Green Tea Vs. Coffee: Which is Right for You?
While the internet debates on whether pineapple belongs on pizza, the age-old debate of green tea vs. coffee still hasn’t been settled!
Our question is: Why not both?
Coffee and green tea are both loaded with important — and very different — antioxidants.
If you start the morning with a dark cup of coffee and brew up a cup of tea mid-afternoon, you’re on the right track for well-rounded antioxidant defense.
But what about the finer details?
Is one really better than the other? What about caffeine? Let’s take a closer look.
Green Tea Vs. Coffee: An Overview
Drinking coffee as we know it today originated in Yemen — in the coastal city of al-Mokha (or mocha in English) to be precise — in the middle of the 15th century. (1)
Despite the current war, the Yemeni city of al-Mokha still grows and produces superb coffee beans.
Green tea, on the other hand, got its start somewhere between 600-900 AD thousands of miles east in China. (2)
Today, countries throughout Asia including Japan, Korea, and India are all famous for their unique tea and oxidation techniques.
As far as green tea vs. coffee preparation goes, they’re both as easy as it gets.
All you really need is some water, ground coffee or tea leaves, a container, and a heat source.
Green Tea Vs. Coffee: Caffeine Content
Coffee definitely has a higher amount of caffeine than any tea.
Caffeine Content in Coffee
Your average coffee tends to have between 80 mg and 120 mg of caffeine. (3)
Keep in mind that every cup of tea and cup of coffee contains a different amount of caffeine.
With coffee, caffeine depends on the beans and how they’re brewed.
Hint: Turkish or Arab coffee (boiled) and percolated have the most caffeine (200-240 mg on average) followed by drip coffee (145 mg).
If your buying coffee to go, Starbucks coffee has the highest caffeine content at around 330 mg in a Grande. McDonald’s has a lot less, with about 145 mg in a cup the same size.
Instant coffee usually contains about half the caffeine as brewed coffee.
Caffeine Content in Green Tea
Black tea has about 45 mg to 60 mg of caffeine.
But we’re talking about green tea vs coffee here and green tea contains even less caffeine than black tea: about 25 mg to 50 mg of caffeine. (4)
With a cup of green tea, the caffeine content is even more temperamental.
Soil, altitude, tea leaf location on the plant, and steeping time all impact the caffeine content.
There’s one more caveat to green tea’s caffeine level: matcha tea.
Since matcha green tea is made by grinding up the entire leaf, it naturally contains more caffeine (about 70 mg on average, about the same as espresso), antioxidants, and nutrients than any steeped green loose-leaf tea.
You can think of matcha as the tea version of Arab or Turkish coffee which involves drinking coffee with the grounds at the bottom of the cup.
Hint: 80% of green tea’s caffeine content enters the water within the first 30 seconds of steeping.
The Health Benefits of Green Tea
Caffeine content: 25 to 70
Antioxidants: Polyphenols, catechins, EGCG, flavonoids, thearubigins, epicatechins, theaflavins among others (5)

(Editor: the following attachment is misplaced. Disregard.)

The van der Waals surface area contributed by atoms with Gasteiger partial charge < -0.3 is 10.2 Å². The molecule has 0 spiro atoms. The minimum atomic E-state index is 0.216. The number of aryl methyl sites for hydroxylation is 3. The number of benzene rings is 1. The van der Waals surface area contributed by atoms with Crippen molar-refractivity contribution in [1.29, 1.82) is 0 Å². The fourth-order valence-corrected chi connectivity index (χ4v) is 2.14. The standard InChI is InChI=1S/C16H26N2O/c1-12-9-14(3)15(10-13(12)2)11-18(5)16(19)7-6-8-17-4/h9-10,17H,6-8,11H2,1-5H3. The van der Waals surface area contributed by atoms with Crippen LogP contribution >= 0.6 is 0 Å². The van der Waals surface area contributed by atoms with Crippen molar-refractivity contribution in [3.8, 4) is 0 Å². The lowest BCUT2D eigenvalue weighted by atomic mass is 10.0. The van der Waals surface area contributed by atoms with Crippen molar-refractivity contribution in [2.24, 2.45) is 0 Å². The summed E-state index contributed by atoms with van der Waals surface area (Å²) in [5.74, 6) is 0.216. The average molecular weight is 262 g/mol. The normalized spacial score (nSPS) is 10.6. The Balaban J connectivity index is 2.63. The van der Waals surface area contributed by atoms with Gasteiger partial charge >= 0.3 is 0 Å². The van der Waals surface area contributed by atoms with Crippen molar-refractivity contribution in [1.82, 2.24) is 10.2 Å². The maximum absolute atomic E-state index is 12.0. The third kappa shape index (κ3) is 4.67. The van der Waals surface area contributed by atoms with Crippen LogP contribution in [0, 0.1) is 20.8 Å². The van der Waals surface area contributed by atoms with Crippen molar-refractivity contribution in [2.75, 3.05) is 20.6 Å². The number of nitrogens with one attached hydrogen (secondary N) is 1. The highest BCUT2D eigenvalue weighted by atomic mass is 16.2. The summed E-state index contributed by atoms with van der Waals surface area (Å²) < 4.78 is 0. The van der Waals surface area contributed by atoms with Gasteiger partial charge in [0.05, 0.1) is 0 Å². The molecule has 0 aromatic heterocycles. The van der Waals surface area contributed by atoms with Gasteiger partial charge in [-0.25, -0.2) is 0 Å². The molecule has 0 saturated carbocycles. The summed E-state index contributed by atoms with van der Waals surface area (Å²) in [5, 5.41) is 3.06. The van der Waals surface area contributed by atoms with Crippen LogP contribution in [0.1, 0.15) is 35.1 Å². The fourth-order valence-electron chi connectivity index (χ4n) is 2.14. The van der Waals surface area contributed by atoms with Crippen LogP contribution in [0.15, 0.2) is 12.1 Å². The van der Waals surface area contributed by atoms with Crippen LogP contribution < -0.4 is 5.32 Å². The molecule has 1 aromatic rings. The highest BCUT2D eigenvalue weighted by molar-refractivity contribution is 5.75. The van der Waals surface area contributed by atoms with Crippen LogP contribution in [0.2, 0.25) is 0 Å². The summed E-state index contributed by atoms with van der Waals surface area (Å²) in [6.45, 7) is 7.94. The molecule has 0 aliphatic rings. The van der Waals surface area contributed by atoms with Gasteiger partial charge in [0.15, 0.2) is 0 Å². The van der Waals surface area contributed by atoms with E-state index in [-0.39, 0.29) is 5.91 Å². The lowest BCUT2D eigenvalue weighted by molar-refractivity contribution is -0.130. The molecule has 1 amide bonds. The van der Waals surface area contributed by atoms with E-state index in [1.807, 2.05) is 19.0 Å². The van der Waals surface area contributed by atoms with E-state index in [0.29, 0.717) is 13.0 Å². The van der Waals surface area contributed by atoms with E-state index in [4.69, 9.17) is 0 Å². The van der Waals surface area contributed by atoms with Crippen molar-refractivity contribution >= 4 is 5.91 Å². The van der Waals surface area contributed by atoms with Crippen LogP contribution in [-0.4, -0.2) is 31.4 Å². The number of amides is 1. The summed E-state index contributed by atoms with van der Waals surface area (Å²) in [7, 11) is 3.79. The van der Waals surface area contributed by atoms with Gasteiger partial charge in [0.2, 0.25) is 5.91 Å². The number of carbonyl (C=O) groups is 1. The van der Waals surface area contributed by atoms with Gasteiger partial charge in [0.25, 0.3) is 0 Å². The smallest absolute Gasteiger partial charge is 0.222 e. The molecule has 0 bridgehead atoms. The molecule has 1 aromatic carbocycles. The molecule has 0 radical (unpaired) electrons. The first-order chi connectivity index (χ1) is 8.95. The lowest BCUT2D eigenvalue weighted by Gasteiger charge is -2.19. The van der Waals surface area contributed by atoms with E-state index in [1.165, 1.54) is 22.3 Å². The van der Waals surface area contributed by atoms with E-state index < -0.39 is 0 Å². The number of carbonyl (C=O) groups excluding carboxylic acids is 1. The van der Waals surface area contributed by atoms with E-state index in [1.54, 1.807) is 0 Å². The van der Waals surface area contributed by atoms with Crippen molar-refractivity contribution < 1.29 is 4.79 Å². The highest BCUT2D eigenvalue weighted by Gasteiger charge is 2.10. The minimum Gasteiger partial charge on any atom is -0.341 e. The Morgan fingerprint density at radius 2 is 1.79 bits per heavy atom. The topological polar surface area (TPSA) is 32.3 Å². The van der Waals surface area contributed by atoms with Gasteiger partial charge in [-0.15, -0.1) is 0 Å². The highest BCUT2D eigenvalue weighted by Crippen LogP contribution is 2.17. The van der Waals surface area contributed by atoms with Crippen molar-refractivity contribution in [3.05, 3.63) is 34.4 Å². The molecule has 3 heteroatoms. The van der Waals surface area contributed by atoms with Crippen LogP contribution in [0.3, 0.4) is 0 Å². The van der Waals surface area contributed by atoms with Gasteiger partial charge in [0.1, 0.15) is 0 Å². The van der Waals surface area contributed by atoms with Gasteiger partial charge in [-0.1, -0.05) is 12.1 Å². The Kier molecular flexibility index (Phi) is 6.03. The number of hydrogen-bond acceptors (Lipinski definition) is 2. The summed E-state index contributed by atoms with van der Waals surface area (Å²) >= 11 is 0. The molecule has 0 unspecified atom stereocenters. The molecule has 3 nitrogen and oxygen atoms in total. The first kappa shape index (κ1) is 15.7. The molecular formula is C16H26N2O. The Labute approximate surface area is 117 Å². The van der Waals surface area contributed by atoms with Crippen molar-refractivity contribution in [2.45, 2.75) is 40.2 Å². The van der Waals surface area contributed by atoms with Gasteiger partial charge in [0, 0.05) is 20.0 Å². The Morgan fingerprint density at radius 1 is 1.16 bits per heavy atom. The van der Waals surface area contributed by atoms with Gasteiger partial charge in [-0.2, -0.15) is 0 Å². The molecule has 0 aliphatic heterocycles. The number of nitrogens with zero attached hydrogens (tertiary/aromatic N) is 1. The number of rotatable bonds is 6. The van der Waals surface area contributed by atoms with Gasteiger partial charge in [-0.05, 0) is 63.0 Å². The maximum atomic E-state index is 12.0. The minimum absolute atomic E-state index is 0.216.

Tea drinkers will be happy to know that their daily cups of green tea do more than provide a natural energy boost.
In fact, the combination of l-theanine and caffeine have a synergistic effect in the brain. That’s why you feel calm yet alert without jitters. (7)
In terms of weight loss, research shows that regular tea consumption as part of a healthy lifestyle can boost fat-burning potential and lower blood pressure and blood sugar — which can reduce your risk of heart disease, type 2 diabetes. (10, 11, 12)
The Health Benefits of Coffee
Caffeine content: 80 to 120 mg
Antioxidants: Polyphenols, flavonoids, chlorogenic acid (CGA), cafestol, trigonelline, melanoidin, quinine, among others
Coffee drinkers, now’s your time to shine!
A few cups of coffee each week deliver intense antioxidants and plenty of caffeine for awesome health benefits.
Of course, everyone knows that caffeine is the ultimate tool for improving concentration, energy levels, and reaction times.
However, many people may not realize that coffee makes a great pre-workout drink.
Studies suggest that caffeine can improve fat burning by nearly 30% in people with a healthy weight and 10% in people with obesity. It tells your body to break down and use stored fat as fuel. (15)
Beyond fat burning, coffee can also stimulate your brain’s production of adrenaline to boost your physical performance by up to 12%! (16)
At the same time, too much caffeine can lead to side effects like jitters, anxiety, and heart palpitations so moderation is key.
Green Tea Vs. Coffee: How to Get the Health Benefits of Both
We can hear you now: “okay this is all great, but which is better?”
When it comes to green tea vs. coffee, the truth is they’re both great!
If you’re sensitive to caffeine and would like to lower your caffeine intake, by all means, swap out your morning cup of coffee for some green tea.
However, the real answer is: why not both?
Both green tea and coffee are loaded with unique antioxidants. In fact, coffee is the number-one source of antioxidants for most Americans.
Enjoy a coffee pick-me-up in the morning and a cup of green tea in the afternoon.
If you’d like to enjoy an energy boost from coffee consumption without the jitters, simply take an l-theanine supplement about 30 minutes before your cup.
The amino acid l-theanine provides a calm focus — like green tea — but with more energy from the high amounts of caffeine.
Just remember to moderate your caffeine intake, and try to keep it below 400 mg per day. And keep in mind, every one is different- so do what works for you!